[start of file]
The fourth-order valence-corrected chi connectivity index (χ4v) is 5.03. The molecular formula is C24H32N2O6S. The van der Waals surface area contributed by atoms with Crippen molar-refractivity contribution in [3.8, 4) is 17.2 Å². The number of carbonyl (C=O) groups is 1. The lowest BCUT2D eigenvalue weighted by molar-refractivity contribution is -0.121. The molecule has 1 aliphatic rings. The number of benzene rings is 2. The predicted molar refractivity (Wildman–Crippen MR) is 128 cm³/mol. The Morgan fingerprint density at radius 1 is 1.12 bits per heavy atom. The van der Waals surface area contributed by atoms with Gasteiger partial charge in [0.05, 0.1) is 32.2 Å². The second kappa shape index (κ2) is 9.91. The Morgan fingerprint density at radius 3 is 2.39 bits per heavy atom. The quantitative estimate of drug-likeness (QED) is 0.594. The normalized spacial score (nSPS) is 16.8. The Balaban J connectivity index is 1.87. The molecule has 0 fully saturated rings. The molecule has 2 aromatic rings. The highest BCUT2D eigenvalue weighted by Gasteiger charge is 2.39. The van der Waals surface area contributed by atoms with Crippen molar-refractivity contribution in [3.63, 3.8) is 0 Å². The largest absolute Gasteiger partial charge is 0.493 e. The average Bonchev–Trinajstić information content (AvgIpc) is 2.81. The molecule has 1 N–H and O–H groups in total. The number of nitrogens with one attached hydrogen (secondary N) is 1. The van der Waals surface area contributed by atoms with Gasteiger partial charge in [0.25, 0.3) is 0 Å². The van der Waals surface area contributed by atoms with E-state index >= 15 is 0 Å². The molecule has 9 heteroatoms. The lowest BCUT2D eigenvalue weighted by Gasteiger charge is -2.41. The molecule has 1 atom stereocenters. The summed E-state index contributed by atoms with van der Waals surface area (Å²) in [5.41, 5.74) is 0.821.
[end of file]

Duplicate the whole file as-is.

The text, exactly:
The fourth-order valence-corrected chi connectivity index (χ4v) is 5.03. The molecular formula is C24H32N2O6S. The van der Waals surface area contributed by atoms with Crippen molar-refractivity contribution in [3.8, 4) is 17.2 Å². The number of carbonyl (C=O) groups is 1. The lowest BCUT2D eigenvalue weighted by molar-refractivity contribution is -0.121. The molecule has 1 aliphatic rings. The number of benzene rings is 2. The predicted molar refractivity (Wildman–Crippen MR) is 128 cm³/mol. The Morgan fingerprint density at radius 1 is 1.12 bits per heavy atom. The van der Waals surface area contributed by atoms with Gasteiger partial charge in [0.05, 0.1) is 32.2 Å². The second kappa shape index (κ2) is 9.91. The Morgan fingerprint density at radius 3 is 2.39 bits per heavy atom. The quantitative estimate of drug-likeness (QED) is 0.594. The normalized spacial score (nSPS) is 16.8. The Balaban J connectivity index is 1.87. The molecule has 0 fully saturated rings. The molecule has 2 aromatic rings. The highest BCUT2D eigenvalue weighted by Gasteiger charge is 2.39. The van der Waals surface area contributed by atoms with Crippen molar-refractivity contribution in [3.63, 3.8) is 0 Å². The largest absolute Gasteiger partial charge is 0.493 e. The average Bonchev–Trinajstić information content (AvgIpc) is 2.81. The molecule has 1 N–H and O–H groups in total. The number of nitrogens with one attached hydrogen (secondary N) is 1. The van der Waals surface area contributed by atoms with Gasteiger partial charge in [0.25, 0.3) is 0 Å². The van der Waals surface area contributed by atoms with E-state index >= 15 is 0 Å². The molecule has 9 heteroatoms. The lowest BCUT2D eigenvalue weighted by Gasteiger charge is -2.41. The molecule has 1 atom stereocenters. The summed E-state index contributed by atoms with van der Waals surface area (Å²) in [5.41, 5.74) is 0.821.